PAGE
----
Roger Hodgson tells Dave Richards of GoErie.com that fans are favorably comparing a new tour to his career-making work with Supertramp.
Hodgson, who co-founded Supertramp before departing in the early 1980s, hadn’t played full-band dates in the U.S. in decades before mounting these on-going shows.
Hodgson is perhaps best known for having helped Supertramp to a commercial peak in 1979 with the charttopping Breakfast in America, a project that moved some 20 million copies behind hit singles like the No. 6 “Logical Song,” No. 10 “Take the Long Way Home,” No. 9 “Breakfast in America” and No. 15 “Goodbye Stranger.”
Still, even after going solo, Hodgson remained a largely faceless figure. He’s only released a trio of studio albums since quitting Supertramp — a pair in the ’80s, but none since Open the Door in 2000. In keeping, the new tour — which has makes stops in Europe, before returning for additional U.S. dates in the fall — focuses on familiar band hits like “Dreamer” (a British Top 20 hit from Crime of the Century in 1975), with a only a few solo cuts sprinkled in.
The comparisons with Supertramp, then, come naturally.
“Many fans are telling me my new band almost sounds more like Supertramp than Supertramp,” Hodgson tells Richards. “The older fans are reliving the past, and younger fans are having a chance to hear these songs live for the first time.”
Thoughts of returning to the recording studio have been put on hold while the tour commences. As for a reunion with Supertramp, Hodgson has said that appears to be unlikely.
“I had a great 14-year adventure with Supertramp and lived every musician’s dream — touring the world and playing for thousands of people at arenas and stadiums,” Hodgson tells Richards. “After 14 years, I had to take a break. I was feeling a stronger call to stop and raise my kids. Now I’m enjoying a second lease on (my) musical life. I’m older and wiser and feel I have more to give to audiences and life. I am not seeking a huge career. I am getting even greater fulfillment out of touching people deeply with songs that have been a part of their lives and sharing my heart and joy in singing them.”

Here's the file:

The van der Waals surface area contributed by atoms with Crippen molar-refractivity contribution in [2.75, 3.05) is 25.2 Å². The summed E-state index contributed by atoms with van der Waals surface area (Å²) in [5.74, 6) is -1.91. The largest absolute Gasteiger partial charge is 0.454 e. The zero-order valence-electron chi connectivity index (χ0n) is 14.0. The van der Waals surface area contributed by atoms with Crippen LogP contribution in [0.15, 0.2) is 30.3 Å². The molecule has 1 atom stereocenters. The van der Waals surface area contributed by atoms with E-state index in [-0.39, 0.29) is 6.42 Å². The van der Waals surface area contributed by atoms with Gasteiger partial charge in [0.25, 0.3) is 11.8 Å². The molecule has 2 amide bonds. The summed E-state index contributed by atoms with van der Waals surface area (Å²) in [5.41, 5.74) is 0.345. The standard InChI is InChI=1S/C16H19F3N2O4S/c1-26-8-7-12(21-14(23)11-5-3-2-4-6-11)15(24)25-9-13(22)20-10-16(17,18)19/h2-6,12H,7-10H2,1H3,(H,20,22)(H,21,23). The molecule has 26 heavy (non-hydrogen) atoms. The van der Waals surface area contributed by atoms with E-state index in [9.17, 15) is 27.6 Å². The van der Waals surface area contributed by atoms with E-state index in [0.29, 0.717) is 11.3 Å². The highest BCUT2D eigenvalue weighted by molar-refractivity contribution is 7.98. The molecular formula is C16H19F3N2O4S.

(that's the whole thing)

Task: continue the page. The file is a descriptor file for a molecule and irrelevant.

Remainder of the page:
Hodgson’s full concert schedule can be found here: http://www.rogerhodgson.com/documents/tour.html. His new album ‘Classics Live’ is also available on his Web site, as well as iTunes: http://itunes.apple.com/us/album/classics-live/id502038005.
[amazon_enhanced asin=”B000GYI2ZU” container=”” container_class=”” price=”All” background_color=”FFFFFF” link_color=”000000″ text_color=”0000FF” /] [amazon_enhanced asin=”B000B8I8J6″ container=”” container_class=”” price=”All” background_color=”FFFFFF” link_color=”000000″ text_color=”0000FF” /] [amazon_enhanced asin=”B000VZWR0U” container=”” container_class=”” price=”All” background_color=”FFFFFF” link_color=”000000″ text_color=”0000FF” /] [amazon_enhanced asin=”B000002GEY” container=”” container_class=”” price=”All” background_color=”FFFFFF” link_color=”000000″ text_color=”0000FF” /] [amazon_enhanced asin=”B00000I2WL” container=”” container_class=”” price=”All” background_color=”FFFFFF” link_color=”000000″ text_color=”0000FF” /]
Here’s a look back at our thoughts on Roger Hodgson and Supertramp. Click through the titles for complete reviews …
SOMETHING ELSE! INTERVIEW: ROGER HODGSON, FORMERLY OF SUPERTRAMP: At the turn of the 1980s, Roger Hodgson and Supertramp were coming off a blockbuster album in Breakfast in America that had just spent 15 weeks at No. 1 in the U.S. By the end of the decade, he was out of music. There had been an on-again, off-again solo career, begun just four years after that 1979 smash — but it had only amounted to a pair of studio efforts before this terrifying accident left the guitarist with two broken wrists, deep questions about whether he’d ever play again, and a newfound focus on constructing a family life away from stardom. Time passed, people forgot. By the time the man who once sang a song called “The Long Way Home” finally began taking the long way back to fame in the early 2000s, he had become an apparition. Supertramp, now led by former writing partner Rick Davies, continued on without Hodgson in the interim — and many overlooked the contributions he’d once made.
BILLY SHERWOOD, CHRIS SQUIRE, RICK WAKEMAN, JOHN WETTON, OTHERS – SONGS OF THE CENTURY (2012): With names like these, with pedigrees like these, you might be expecting this Supertramp tribute project to become a somewhat academic affair. Instead, these guys sound like they’re having a blast — and it’s contagious. Producer Billy Sherwood has collected an amazing collection of fellow musicians — including members and former members of Asia, Deep Purple, Jefferson Starship, King Crimson, Mr. Mister, Peter Gabriel’s band, Rainbow, Renaissance, The Doors, The Zombies, Toto, XTC and Yes, among others. Together, they lovingly recreate, occasionally embellish and generally skip their way through 11 tracks by Rick Davies and Roger Hodgson, two of the 1970s’ most consistent but somehow underrated hitmakers.
GIMME FIVE: SONGS WHERE SUPERTRAMP, WELL, SUCKED: Supertramp’s golden era is generally understood to have been between 1974-79, spanning Crime of the Century through Breakfast in America. Perhaps predictably, none of our selections come from that period. Before then, Supertramp was still trying to find their way, attempting with varying degrees of success to nail down the winning formula that would give Roger Hodgson, Rick Davies and Co. a pair of gold albums and then a four-times platinum smash in America in the bottom half of the 1970s. After 1982?s Famous Last Words, Supertramp would lose Hodgson to a solo career, and never quite regain its creative momentum. That doesn’t mean Supertramp didn’t manage a hit every now and then. (In fact, “Cannonball” went to No. 30 in the mid-1980s.) It just means we didn’t like too much of it … even, to be honest, “Cannonball.”